All roads lead to Venice
Researchers find traces of submerged Roman road at bottom of Venice Lagoon.
We always associate Venice with gondolas and canals, not necessarily with roads. The Romans thought otherwise, for much of what is now the Venice Lagoon was once accessible by land. Archaeologist Fantina Madricardo and colleagues have used sonar to search for ancient structures now underwater.
As published in Scientific Reports, they discovered 12 such structures aligned for 1,140m in a northwesterly direction in the Treporti Channel area of the Lagoon. Each was up to 2.7m tall and 52.7m long. Earlier surveys had uncovered stones that resembled those used by Roman road engineers, which hints that the features were aligned along a highway. Four additional structures in the Channel were as much as 4m tall and 134.8m long. Comparing them to other structures known from the area, the researchers believe that the largest building was associated with a harbour feature such as a dock. Geological and modelling data had previously shown that the road was built on a sandy ridge that was above sea level in Roman times, now submerged because of a gradual sea level rise since the Roman era.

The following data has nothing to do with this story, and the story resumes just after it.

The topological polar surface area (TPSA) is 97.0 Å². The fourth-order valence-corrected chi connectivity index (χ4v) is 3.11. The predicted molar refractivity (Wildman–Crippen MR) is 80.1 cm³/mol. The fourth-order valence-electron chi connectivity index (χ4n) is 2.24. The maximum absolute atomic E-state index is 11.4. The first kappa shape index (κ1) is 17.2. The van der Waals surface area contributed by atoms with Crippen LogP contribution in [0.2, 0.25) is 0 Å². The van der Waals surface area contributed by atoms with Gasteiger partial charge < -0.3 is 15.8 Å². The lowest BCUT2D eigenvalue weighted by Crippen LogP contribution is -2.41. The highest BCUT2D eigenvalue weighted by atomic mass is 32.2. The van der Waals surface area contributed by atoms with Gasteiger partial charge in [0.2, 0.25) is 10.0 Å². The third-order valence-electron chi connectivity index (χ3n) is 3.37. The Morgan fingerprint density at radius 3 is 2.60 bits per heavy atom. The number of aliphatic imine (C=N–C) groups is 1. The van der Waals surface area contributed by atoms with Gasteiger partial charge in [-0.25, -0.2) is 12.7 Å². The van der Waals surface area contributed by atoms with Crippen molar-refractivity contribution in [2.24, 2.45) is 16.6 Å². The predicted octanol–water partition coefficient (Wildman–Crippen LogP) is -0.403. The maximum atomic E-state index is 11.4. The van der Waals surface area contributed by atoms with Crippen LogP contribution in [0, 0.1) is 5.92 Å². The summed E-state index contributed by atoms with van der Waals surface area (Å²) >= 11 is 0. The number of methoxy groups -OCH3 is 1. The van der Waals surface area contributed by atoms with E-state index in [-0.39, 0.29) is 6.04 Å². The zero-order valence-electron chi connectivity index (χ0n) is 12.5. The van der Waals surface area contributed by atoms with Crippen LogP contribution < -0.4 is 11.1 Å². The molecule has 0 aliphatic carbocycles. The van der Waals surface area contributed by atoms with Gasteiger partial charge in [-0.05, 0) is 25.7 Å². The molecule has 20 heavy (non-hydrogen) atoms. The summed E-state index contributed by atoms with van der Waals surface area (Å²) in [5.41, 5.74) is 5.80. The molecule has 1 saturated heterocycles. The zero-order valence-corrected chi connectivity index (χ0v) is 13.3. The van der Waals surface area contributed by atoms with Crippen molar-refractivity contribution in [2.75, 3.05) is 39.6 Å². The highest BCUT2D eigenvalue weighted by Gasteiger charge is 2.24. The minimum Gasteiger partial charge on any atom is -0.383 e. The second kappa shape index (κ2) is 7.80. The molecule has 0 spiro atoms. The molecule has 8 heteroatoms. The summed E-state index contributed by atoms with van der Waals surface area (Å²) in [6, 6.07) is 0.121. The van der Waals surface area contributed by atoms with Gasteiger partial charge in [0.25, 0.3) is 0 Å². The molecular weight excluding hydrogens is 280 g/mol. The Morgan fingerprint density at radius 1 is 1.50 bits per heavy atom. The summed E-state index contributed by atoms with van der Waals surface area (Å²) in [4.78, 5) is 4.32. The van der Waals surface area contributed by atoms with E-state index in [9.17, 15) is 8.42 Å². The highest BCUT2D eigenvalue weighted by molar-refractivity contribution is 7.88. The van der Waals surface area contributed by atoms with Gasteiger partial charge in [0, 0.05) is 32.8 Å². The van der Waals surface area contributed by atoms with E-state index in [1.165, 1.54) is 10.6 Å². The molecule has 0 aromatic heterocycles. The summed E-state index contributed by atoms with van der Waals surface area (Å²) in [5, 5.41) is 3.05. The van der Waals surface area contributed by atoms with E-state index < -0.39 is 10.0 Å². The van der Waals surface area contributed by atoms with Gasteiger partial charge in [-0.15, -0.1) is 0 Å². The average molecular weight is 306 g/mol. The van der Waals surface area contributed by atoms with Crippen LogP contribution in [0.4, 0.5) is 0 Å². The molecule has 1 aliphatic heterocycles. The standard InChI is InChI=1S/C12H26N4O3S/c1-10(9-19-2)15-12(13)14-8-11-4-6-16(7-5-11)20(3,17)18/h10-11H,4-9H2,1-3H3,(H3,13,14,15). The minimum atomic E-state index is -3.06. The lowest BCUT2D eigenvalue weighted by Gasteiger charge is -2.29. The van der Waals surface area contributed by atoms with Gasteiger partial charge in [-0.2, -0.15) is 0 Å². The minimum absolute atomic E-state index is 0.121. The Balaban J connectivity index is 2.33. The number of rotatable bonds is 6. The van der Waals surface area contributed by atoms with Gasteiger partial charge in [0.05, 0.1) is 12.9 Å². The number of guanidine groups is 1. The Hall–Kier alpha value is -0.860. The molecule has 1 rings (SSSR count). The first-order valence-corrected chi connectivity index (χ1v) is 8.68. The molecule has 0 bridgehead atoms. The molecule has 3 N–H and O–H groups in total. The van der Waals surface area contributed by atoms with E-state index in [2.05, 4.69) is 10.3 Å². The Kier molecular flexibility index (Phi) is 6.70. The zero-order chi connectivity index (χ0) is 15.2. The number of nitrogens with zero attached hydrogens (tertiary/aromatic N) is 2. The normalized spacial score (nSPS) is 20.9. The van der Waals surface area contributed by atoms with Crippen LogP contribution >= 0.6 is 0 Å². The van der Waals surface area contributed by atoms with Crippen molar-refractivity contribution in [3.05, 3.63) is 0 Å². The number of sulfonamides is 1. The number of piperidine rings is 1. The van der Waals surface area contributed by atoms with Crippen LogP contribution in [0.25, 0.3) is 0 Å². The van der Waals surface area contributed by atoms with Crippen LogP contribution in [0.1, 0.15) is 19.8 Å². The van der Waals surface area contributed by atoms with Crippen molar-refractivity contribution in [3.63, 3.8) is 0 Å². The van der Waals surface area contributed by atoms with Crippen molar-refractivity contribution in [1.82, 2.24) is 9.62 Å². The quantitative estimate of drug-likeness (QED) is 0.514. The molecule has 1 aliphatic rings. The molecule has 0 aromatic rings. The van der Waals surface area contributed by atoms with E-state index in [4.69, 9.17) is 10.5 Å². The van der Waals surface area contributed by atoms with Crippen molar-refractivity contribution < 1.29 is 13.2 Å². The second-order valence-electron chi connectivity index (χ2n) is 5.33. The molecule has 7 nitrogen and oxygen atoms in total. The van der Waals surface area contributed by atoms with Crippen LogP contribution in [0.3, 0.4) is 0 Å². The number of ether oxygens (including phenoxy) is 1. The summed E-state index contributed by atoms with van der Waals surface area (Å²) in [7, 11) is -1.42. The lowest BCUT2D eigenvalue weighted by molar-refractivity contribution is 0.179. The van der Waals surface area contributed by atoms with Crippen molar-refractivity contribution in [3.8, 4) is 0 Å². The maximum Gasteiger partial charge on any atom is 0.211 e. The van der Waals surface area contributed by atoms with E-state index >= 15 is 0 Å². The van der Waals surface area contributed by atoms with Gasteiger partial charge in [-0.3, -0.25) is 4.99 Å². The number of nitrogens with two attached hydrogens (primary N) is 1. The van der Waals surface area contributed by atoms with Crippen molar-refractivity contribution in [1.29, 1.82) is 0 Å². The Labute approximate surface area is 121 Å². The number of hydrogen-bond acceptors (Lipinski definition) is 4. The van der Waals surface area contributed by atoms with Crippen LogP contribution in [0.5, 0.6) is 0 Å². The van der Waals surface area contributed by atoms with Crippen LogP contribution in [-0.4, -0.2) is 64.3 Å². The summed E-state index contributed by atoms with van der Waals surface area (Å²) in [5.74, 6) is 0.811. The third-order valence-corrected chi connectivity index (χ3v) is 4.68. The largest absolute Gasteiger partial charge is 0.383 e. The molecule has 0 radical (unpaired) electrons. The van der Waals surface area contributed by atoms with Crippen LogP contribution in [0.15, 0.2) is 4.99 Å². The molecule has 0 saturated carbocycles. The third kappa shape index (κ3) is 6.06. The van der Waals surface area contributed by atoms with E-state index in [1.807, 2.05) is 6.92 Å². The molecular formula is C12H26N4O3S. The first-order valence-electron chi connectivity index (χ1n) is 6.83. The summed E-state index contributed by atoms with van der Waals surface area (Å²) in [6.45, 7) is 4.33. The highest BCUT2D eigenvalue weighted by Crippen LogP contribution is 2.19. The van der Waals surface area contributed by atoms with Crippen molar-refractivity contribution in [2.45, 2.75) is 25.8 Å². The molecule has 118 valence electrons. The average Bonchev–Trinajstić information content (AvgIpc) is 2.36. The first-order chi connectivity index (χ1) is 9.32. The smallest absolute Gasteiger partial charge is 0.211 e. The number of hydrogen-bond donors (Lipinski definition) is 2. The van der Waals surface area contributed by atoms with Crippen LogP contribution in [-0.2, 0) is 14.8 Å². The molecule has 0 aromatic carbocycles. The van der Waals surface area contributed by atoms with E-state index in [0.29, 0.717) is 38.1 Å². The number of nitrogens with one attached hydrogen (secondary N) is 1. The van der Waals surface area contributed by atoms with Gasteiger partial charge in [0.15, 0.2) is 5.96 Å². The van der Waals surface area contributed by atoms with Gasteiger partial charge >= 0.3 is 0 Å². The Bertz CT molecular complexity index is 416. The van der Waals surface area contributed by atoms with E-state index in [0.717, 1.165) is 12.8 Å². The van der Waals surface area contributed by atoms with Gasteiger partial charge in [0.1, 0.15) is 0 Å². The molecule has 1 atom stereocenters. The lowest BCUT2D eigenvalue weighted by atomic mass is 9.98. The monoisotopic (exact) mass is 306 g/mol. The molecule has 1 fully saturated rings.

Highways obviously go somewhere, which led the research team to believe that there was once a permanent Roman settlement where the Treporti Channel now flows. Accordingly, the road may have been linked to a wider network of Roman highways in the region. One such road might have served travellers going between the forerunner of the modern-day city of Chioggia and the Northern Venice Lagoon.
Top image: Aerial view of the Venice Lagoon by NASA.
Above: Computerised impression of the Roman road, which appears to have run along a sandy ridge between the northern and southern end of the lagoon. (Rendering by Antonio Calandriello and Giuseppe D’Acunto; Photo by Fantina Madricardo.)